Black Panther Set To Break Saudi Arabia’s 35-Year-Long Ban On Cinema

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Black Panther's making the news again, bringing in a new age for Saudia Arabia by breaking the country's 35-year ban on cinema.

According to BBC News, Black Panther will be the first film made open to the public in Saudia Arabia, officially ending the movie ban that's lasted for thirty-five years in the country. Back in 1982, the Saudia Arabian government decided to put a ban on cinemas because of the request of hardline Islamic clerics who believed that movie houses and films would corrupt the morals of its people.

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However, Crown Prince Mohammed bin Salman decided to put an end to the ban in December last year, allowing a double-bill screening of The Emoji Movie and Captain Underpants: The First Movie in a make-shift theater for a few key figures.

Not only is Black Panther going to be the first film open to the public when it starts screening at a brand-new AMC theater located in Riyadh, it's going to be the first film after the ban in the country where showings are segregated by gender. Public events are usually gender-segregated, but Mohammed bin Salman has also allowed mixed-gender cinema screenings to modernize the country.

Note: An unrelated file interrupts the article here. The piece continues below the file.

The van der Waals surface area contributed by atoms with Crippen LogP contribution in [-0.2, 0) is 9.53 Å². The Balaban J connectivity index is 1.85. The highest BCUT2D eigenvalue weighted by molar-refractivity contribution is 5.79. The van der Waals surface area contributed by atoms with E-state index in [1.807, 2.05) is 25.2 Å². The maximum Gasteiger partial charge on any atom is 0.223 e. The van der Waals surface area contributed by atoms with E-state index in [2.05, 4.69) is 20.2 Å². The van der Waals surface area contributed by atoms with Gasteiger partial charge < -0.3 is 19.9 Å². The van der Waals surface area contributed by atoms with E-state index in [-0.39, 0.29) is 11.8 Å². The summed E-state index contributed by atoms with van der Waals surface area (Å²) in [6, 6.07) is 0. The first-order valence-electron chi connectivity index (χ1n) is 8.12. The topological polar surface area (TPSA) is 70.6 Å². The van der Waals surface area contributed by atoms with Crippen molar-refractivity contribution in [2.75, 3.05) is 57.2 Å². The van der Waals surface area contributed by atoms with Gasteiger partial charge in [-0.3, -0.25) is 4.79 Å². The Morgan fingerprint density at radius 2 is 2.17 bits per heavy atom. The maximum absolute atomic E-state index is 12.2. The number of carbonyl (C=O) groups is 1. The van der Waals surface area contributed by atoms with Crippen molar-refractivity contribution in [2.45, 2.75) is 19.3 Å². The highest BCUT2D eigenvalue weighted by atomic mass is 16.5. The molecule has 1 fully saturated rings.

Here's the synopsis for Black Panther:

"After the death of his father, T'Challa returns home to the African nation of Wakanda to take his rightful place as king. When a powerful enemy suddenly reappears, T'Challa's mettle as king -- and as Black Panther -- gets tested when he's drawn into a conflict that puts the fate of Wakanda and the entire world at risk. Faced with treachery and danger, the young king must rally his allies and release the full power of Black Panther to defeat his foes and secure the safety of his people."

It certainly is a good time for film in Saudi Arabia. Black Panther is currently screening in cinemas.

Read: Black Panther Beats Frozen To Become Tenth Highest Grossing Film Of All Time